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Thursday, October 05, 2006

The undiscovered country

I am in transit to Copenhagen as part of fact-finding tour by the Education Lifelong Learning and Skills Committee into Special Educational Needs. We are conducting phase three of our review looking at transition from school to adulthood and believe that there are some important lessons we can learn from how it is done out there. Blogging may be light for a few days.

As it is National Poetry Day however, it would be remiss of me not to post some suitable text. As I am on my way to Denmark I have chosen Hamlet's soliloquy from Act Three Scene Two of the play. It just seemed appropriate somehow:

To be, or not to be: that is the question:
Whether 'tis nobler in the mind to suffer
The slings and arrows of outrageous fortune,
Or to take arms against a sea of troubles,
And by opposing end them? To die: to sleep;
No more; and by a sleep to say we end
The heart-ache and the thousand natural shocks
That flesh is heir to, 'tis a consummation
Devoutly to be wish'd. To die, to sleep;

To sleep: perchance to dream: ay, there's the rub;
For in that sleep of death what dreams may come

When we have shuffled off this mortal coil,
Must give us pause: there's the respect
That makes calamity of so long life;
For who would bear the whips and scorns of time,
The oppressor's wrong, the proud man's contumely,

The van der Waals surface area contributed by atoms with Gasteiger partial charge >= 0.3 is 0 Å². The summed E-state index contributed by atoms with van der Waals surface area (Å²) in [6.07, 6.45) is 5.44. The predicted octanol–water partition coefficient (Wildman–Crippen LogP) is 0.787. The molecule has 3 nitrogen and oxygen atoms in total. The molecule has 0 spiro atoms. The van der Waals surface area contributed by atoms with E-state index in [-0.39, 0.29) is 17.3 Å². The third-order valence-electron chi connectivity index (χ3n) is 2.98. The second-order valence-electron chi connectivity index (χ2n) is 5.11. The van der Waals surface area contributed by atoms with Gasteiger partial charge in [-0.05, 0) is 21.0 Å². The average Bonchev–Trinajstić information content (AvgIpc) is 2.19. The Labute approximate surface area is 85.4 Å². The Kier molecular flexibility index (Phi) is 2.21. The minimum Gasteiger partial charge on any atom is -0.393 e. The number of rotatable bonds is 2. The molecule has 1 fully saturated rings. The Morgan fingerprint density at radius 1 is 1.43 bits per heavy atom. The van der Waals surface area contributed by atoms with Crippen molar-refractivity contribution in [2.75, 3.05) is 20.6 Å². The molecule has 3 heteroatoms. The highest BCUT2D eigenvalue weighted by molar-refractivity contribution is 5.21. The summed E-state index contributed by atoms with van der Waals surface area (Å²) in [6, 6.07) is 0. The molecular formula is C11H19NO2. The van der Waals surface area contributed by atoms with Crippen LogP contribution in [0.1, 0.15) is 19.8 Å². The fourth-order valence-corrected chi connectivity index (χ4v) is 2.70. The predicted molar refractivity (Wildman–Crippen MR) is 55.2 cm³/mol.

The pangs of despised love, the law's delay,
The insolence of office and the spurns
That patient merit of the unworthy takes,
When he himself might his quietus make
With a bare bodkin? who would fardels bear,
To grunt and sweat under a weary life,
But that the dread of something after death,
The undiscover'd country from whose bourn
No traveller returns, puzzles the will
And makes us rather bear those ills we have
Than fly to others that we know not of?
Thus conscience does make cowards of us all;
And thus the native hue of resolution
Is sicklied o'er with the pale cast of thought,
And enterprises of great pith and moment
With this regard their currents turn awry,
And lose the name of action.--Soft you now!
The fair Ophelia! Nymph, in thy orisons
Be all my sins remember'd.
Peculiar place to cut. Better to leave it,

turn awry,/
And lose the name of action


I suppose Lib Dems count themselves as kings of infinite space, in their little nutshells.
You are right David. I was in a hurry posting this and did not check the text properly. Sorry.
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